I looked at the garbage scattered across the ground. The bin had a dent in
it, as though someone had kicked it over. I swallowed. “Raul did this?”
“Yes, he had to, and he found it.” Tears ran over her cheeks. “Why am I
so stupid? I shouldn’t have thrown it out. I shouldn’t—”
“Tell me what’s happening. Tell me what he found.”
She grabbed my shoulder hard enough to bruise. Raw terror contorted her
face. “I’m pregnant , Jo. I took a test. It came back positive. I threw it out,
but now he’s found it. He knows. He’ll want the baby—”“He’s not going to get it.” I pulled her into a tight hug. She cried on my
shoulder, her tears soaking through my shirt and making me shiver. “We’ll
make sure he doesn’t. But… I think you’ll need to leave Marwick House. It’s
too dangerous. Not just because of Raul, but…”
“I know.” Her words were so badly muffled I almost couldn’t understand
them. “I know. I don’t want to, but—but—I know .”
“All right.” I glanced about the street, afraid the neighbours were
watching us cry over spilt garbage. No one was. All curtains facing Marwick
House had been drawn. “Here’s what we’ll do. We’ll go back to my house
for tonight. We’ll be safer there. And tomorrow, we’ll start making plans.
We’ll find you a new place for you to stay.”
She leaned on my shoulder. I kept close to her for both comfort and
warmth; I was wearing thin pyjamas, and the asphalt was icy against my bare
feet. We turned into my garden. Neither of us cared that Marwick House’s
front door had been left open. We knew no one would try to go in.
My front door was ajar. I mustn’t have shut it properly. I pushed the door
open and turned on the hallway light and took a relieved breath to be back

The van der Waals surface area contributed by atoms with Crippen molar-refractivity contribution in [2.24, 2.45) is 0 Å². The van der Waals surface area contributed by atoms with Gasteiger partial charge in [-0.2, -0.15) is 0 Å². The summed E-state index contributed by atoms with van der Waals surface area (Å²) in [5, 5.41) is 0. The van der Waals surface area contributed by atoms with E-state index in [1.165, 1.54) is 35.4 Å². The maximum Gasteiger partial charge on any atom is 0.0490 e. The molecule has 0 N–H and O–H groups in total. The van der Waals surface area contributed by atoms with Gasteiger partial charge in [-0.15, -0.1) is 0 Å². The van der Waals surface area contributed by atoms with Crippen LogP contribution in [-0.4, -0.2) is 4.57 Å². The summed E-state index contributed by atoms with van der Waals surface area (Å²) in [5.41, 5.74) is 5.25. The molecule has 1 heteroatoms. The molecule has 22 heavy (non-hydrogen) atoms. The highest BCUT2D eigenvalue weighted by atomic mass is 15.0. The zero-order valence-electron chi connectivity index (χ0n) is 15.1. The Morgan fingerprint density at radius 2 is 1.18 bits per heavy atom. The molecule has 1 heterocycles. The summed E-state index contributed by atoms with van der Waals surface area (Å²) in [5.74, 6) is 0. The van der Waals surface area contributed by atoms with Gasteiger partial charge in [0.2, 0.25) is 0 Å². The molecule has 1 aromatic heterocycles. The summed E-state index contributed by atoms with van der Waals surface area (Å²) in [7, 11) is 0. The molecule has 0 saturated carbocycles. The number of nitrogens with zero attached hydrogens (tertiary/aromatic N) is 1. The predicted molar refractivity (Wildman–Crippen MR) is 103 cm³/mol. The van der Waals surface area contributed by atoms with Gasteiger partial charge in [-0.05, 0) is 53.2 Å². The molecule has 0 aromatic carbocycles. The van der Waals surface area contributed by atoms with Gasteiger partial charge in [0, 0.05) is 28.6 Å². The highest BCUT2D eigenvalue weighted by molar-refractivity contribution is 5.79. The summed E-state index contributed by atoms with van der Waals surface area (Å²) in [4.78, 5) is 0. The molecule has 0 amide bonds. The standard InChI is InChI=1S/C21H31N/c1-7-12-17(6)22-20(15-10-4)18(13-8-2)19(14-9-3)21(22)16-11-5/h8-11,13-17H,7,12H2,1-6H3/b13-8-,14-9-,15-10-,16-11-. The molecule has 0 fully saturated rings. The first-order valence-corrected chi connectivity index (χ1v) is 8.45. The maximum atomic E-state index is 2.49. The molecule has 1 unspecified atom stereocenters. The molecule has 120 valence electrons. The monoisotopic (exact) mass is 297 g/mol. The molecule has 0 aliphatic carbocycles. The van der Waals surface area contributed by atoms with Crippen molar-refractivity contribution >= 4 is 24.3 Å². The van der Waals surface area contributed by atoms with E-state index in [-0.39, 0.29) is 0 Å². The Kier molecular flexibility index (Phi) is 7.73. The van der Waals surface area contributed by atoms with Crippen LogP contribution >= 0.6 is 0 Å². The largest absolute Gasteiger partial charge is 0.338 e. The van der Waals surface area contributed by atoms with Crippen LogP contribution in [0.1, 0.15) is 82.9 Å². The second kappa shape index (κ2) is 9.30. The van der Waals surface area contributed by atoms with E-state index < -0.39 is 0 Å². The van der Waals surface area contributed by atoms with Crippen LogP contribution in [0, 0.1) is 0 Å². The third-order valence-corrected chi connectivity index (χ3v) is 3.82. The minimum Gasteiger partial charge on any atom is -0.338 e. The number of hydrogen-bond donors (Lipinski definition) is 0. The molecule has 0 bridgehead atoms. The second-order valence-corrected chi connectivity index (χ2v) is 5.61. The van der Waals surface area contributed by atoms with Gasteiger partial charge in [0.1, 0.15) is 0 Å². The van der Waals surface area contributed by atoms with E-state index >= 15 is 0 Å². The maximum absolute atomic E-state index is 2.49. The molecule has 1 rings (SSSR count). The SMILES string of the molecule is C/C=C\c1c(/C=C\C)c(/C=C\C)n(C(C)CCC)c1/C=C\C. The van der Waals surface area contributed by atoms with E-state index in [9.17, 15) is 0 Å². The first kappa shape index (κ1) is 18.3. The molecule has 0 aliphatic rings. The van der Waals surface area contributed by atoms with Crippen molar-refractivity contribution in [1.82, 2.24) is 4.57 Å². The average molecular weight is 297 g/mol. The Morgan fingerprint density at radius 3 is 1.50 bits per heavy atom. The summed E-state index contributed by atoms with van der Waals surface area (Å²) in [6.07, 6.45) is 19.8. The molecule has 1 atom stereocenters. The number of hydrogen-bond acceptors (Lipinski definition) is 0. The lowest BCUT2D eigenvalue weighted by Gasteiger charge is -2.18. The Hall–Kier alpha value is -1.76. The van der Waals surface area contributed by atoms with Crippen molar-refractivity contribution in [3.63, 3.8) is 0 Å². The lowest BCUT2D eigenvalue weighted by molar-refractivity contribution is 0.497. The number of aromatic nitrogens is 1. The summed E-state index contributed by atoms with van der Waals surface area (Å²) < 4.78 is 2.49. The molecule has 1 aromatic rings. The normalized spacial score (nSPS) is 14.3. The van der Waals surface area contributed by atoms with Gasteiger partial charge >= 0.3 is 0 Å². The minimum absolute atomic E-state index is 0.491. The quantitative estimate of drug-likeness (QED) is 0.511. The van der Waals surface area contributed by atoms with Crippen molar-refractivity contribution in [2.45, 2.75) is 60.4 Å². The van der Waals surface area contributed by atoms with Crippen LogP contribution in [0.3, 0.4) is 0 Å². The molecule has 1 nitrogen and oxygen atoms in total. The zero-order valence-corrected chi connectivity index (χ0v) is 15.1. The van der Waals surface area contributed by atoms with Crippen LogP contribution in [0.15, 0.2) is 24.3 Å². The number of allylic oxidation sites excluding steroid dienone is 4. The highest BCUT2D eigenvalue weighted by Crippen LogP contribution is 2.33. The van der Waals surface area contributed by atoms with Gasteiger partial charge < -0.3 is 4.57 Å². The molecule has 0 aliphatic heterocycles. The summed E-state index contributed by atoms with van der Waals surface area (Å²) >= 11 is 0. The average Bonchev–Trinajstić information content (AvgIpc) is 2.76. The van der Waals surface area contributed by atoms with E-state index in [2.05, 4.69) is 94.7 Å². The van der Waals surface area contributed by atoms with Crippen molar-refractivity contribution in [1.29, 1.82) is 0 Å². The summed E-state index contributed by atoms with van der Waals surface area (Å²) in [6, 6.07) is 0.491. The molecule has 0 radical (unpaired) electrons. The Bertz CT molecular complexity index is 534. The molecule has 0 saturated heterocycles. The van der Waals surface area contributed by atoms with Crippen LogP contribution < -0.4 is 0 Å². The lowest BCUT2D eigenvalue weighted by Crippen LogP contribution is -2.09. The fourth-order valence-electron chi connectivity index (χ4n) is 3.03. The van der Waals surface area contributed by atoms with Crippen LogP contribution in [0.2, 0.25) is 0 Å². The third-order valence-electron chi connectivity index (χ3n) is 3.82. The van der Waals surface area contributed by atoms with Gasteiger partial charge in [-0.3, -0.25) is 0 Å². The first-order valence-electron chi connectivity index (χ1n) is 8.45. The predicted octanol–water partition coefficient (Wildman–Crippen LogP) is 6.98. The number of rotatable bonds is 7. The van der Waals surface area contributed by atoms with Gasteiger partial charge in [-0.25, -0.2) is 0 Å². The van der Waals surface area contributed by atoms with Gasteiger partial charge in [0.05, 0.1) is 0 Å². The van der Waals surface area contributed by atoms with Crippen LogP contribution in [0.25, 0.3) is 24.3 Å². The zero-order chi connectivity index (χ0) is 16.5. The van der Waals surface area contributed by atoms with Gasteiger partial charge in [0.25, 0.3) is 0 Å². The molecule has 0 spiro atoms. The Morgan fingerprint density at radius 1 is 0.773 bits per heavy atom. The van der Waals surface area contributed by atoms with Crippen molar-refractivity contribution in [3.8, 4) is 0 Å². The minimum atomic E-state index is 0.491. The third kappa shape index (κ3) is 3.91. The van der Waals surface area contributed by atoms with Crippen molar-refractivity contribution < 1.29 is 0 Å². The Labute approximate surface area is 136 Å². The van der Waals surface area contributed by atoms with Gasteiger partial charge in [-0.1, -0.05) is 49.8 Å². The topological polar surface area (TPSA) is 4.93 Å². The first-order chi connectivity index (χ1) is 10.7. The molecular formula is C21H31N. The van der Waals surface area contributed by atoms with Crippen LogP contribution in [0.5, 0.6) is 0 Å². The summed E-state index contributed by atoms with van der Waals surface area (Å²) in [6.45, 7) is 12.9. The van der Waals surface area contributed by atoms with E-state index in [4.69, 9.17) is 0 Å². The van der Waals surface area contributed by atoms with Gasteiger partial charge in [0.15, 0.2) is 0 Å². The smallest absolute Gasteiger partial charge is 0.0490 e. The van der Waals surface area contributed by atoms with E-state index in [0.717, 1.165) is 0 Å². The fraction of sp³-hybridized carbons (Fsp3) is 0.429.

inside an insulated house. I nodded for Ruby to head into the lounge room.
“I’ll get you something to drink. What do you want?”
As I turned into the kitchen, prickles of uneasiness grew over my arms
and shoulders. Something wasn’t right. I frowned as I pulled the saucepan out
of the drawer and set it on the stovetop. Nothing looked any different.
The doll was missing off the windowsill. I reached for the space it had sat
in as the uneasiness grew into visceral fear. My heart thundered. Adrenaline
spread through my limbs. My mind raced to catch up to my body, to
comprehend the cause of the panic.
A boot squeaked on the tiled floor, and suddenly, I understood. I couldn’t
have left my front door ajar because I’d leapt over the fence to reach Ruby’s
house. Ruby and I weren’t alone.
I tightened my grip on the saucepan’s handle then swung around, arcing
the pan like a bat. At the same time, I screamed, “Ruby, run!”
The pan hit Raul’s unshaven jaw. The impact was satisfying, but it sent
harsh reverberations up my arm. The heavyset man grunted and staggeredback, slamming into the fridge. The doll fell from his hand and clattered over
the tiles. I didn’t wait for him to stabilise. I leapt around the kitchen bench
and launched myself into the hallway. “He’s here! Get out, get to your house.
Lock the door!”
Raul grabbed my arm as I passed him. I fell, slamming into the floor,
dropping the saucepan and jarring my whole body. I groaned. He tightened
his grip and dragged me back towards him. A line of blood ran from his nose,
which was now crooked, and cold fury flashed in his dark eyes.
Then he snarled and keeled back. I looked up; Ruby stood behind him,
her face sheet white, her mouth in a cold, unforgiving line. Red blood painted
her hand from where she’d slashed one of my kitchen knives into Raul’s
shoulder. He turned towards her, grabbing for her wrist, but she darted out of
his reach. I scrambled to my feet. Ruby grabbed my hand, and together, we
raced down the hallway and burst into the night.
“Get back here,” Raul bellowed. His pounding feet beat at my floor. I
slammed the front door behind myself, praying it would delay him for at least
a few seconds.
The street was almost unnaturally quiet. No lights had come on following
our screams. No doors opened. No curtains moved. I suspected we could beat
on a door for an hour and not get any response. The rest of the world might as
well not have existed.